IT was a grand day for a Green minister to be out and about. The sun was shining in a benevolent, non-global-warming sort of way; the immaculate pitch visible through the window of the Croker function-room was even greener than John Gormley's own political credentials, and he was kicking off his day with a positive Green vibe to announce.
The Environment Minister was in Croke Park bright and early yesterday to officially open the two-day Green Economy Expo -- another event in the ongoing march to add a further few shades of viridian, olive and jade to an Emerald Isle currently languishing in the red.
And so the much-touted Smart Economy has kept the Green bits of the Cabinet busy of late, what with talking about wind farms and windmills or -- as in the case of Eamon Ryan versus the IRFU -- tilting at windmills.
Naturally, John couldn't come empty-handed to a conference such as this, and so arrived with an announcement in his back pocket. It was a complicated yoke involving an EU proposal to give small Green firms a chance to procure the sort of lucrative government contracts which are often won by bigger non-eco friendly companies. The minister was a bit chuffed with his announcement.
"Procurement in general is worth about €16bn in terms of state contracts and if we could Green even half of that, around €8bn, it could be of enormous benefit to Irish companies," he explained.
But he could've announced that he, John Gormley, had single-handedly discovered a way to darn the hole in the ozone layer, and little notice would have been taken of it.
No matter how loudly he extols the Green Green grass of home, for John there is no escaping the primordial ooze of that toxic dump, the Dublin Docklands Development Authority, (DDDA) which at every step threatens to turn into political quicksand.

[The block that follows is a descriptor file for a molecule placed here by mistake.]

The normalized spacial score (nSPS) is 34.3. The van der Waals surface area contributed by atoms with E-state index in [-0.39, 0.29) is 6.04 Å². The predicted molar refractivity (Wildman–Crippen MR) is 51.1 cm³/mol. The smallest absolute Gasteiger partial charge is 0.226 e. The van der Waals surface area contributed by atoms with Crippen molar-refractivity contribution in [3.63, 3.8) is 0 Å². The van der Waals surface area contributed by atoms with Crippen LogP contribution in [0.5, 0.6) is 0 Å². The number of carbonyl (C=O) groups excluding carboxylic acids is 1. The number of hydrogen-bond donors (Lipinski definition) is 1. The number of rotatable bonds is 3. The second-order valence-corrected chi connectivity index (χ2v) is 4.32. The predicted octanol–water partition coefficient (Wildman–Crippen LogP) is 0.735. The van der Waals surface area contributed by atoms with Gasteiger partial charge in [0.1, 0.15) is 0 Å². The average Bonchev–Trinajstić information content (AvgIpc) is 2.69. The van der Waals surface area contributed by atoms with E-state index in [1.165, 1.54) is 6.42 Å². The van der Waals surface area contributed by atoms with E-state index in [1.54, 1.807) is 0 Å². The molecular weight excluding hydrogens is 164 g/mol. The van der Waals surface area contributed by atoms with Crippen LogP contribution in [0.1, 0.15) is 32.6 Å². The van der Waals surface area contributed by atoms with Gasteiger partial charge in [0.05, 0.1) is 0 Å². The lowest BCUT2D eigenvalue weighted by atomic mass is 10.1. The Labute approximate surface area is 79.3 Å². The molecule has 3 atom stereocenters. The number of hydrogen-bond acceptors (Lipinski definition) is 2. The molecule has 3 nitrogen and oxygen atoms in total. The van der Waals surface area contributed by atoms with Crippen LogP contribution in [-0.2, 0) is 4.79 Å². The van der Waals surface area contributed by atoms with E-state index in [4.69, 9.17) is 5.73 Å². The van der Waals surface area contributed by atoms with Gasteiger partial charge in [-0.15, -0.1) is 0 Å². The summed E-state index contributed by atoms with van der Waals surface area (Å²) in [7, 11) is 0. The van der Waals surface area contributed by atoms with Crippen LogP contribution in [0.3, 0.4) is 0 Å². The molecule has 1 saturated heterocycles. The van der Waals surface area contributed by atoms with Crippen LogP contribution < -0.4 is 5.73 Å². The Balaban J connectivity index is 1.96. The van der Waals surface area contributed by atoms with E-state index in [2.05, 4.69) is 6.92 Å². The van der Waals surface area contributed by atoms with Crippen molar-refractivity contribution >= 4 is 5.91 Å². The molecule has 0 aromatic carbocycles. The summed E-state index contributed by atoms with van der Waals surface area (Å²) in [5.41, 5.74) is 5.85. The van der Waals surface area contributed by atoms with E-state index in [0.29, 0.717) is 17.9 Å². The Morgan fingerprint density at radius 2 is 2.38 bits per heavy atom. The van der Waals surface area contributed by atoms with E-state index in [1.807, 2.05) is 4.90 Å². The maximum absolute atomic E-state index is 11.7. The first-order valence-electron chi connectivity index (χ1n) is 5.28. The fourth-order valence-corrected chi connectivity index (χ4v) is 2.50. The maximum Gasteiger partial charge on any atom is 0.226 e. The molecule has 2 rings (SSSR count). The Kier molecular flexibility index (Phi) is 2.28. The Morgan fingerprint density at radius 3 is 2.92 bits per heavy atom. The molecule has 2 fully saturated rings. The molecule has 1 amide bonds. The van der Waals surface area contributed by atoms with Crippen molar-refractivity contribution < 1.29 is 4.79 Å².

Its sulphurous trail leads everywhere, and it follows the Environment Minister everywhere. Every time things seems to settle down, the DDDA trots back into view and bites the minister when he least expects it.
Once more yesterday, the DDDA was back in the dog-house and there was every danger that Gormley, despite his strenuous efforts to bring it to heel, might be joining it.
One may only assume that the air in the Gormley household turned more blue than green yesterday morning when the news broke that records of key DDDA meetings around the time of the calamitous €426.8m Irish Glass Bottle site deal have gone AWOL.
For the news certainly appeared to have come as a bolt from the blue for John, who admitted that much when he arrived. "I only discovered (it) this morning when I heard it on the news," he explained grimly.
Inevitably, the opposition had made hay over yet another piece of shenanigans from the authority, with Labour's Pat Rabbitte branding the files' vanishing-act as "sinister" and Fine Gael's Phil Hogan calling for an investigation.
Much as he may have felt like lobbing an organic Molotov cocktail through the window of the DDDA office, John Gormley restricted himself to remonstration rather than revolution.
"The very fact that files went missing at the time of crucial economic decision is of huge concern and shows there were serious malpractices taking place at that time," he said.
Gormley also stopped short of declaring that he would launch a full-blown inquiry into the disappearance of the records which related to at least four meetings of the DDDA's finance and risk committees, both of whose membership included the disgraced Sean FitzPatrick.
He tried to put a positive spin on it, repeating that things were different these days, now that his "new broom", DDDA chairman Niamh Brennan was in situ.
But the sunniness of his day had dimmed, leaving his wondering how the hell he found himself up to his neck in the DDDA slime yet again.